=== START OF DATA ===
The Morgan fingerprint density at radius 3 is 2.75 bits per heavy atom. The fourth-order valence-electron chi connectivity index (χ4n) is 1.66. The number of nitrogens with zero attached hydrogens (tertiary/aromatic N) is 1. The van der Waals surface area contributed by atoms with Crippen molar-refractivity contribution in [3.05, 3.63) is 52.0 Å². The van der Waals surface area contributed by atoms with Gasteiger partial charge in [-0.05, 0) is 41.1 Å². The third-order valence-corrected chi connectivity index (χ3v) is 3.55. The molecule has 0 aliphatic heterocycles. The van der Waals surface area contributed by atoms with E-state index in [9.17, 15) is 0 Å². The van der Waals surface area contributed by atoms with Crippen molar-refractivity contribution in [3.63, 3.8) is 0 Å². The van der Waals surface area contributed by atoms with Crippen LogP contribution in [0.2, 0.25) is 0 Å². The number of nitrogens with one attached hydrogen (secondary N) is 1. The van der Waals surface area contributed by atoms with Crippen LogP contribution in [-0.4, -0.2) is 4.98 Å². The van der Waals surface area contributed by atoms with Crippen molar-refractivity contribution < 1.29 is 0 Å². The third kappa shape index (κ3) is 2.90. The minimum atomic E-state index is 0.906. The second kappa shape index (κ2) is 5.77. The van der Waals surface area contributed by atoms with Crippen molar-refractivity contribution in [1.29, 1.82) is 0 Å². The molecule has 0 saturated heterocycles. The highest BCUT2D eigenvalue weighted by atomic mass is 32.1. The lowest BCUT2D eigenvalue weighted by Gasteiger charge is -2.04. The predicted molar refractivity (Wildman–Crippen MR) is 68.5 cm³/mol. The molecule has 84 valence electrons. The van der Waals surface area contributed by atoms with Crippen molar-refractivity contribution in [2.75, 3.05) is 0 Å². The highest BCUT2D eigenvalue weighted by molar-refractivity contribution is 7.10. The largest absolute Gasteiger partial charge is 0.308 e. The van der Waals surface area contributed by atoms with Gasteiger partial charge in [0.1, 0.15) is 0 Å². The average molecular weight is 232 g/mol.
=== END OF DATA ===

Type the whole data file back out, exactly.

The Morgan fingerprint density at radius 3 is 2.75 bits per heavy atom. The fourth-order valence-electron chi connectivity index (χ4n) is 1.66. The number of nitrogens with zero attached hydrogens (tertiary/aromatic N) is 1. The van der Waals surface area contributed by atoms with Crippen molar-refractivity contribution in [3.05, 3.63) is 52.0 Å². The van der Waals surface area contributed by atoms with Gasteiger partial charge in [-0.05, 0) is 41.1 Å². The third-order valence-corrected chi connectivity index (χ3v) is 3.55. The molecule has 0 aliphatic heterocycles. The van der Waals surface area contributed by atoms with E-state index in [9.17, 15) is 0 Å². The van der Waals surface area contributed by atoms with Crippen molar-refractivity contribution in [3.63, 3.8) is 0 Å². The van der Waals surface area contributed by atoms with Crippen LogP contribution in [0.2, 0.25) is 0 Å². The number of nitrogens with one attached hydrogen (secondary N) is 1. The van der Waals surface area contributed by atoms with Crippen LogP contribution in [-0.4, -0.2) is 4.98 Å². The van der Waals surface area contributed by atoms with Crippen molar-refractivity contribution < 1.29 is 0 Å². The third kappa shape index (κ3) is 2.90. The minimum atomic E-state index is 0.906. The second kappa shape index (κ2) is 5.77. The van der Waals surface area contributed by atoms with Crippen molar-refractivity contribution in [1.29, 1.82) is 0 Å². The molecule has 0 saturated heterocycles. The highest BCUT2D eigenvalue weighted by atomic mass is 32.1. The lowest BCUT2D eigenvalue weighted by Gasteiger charge is -2.04. The predicted molar refractivity (Wildman–Crippen MR) is 68.5 cm³/mol. The molecule has 84 valence electrons. The van der Waals surface area contributed by atoms with Crippen molar-refractivity contribution in [2.75, 3.05) is 0 Å². The highest BCUT2D eigenvalue weighted by molar-refractivity contribution is 7.10. The largest absolute Gasteiger partial charge is 0.308 e. The van der Waals surface area contributed by atoms with Gasteiger partial charge in [0.1, 0.15) is 0 Å². The average molecular weight is 232 g/mol.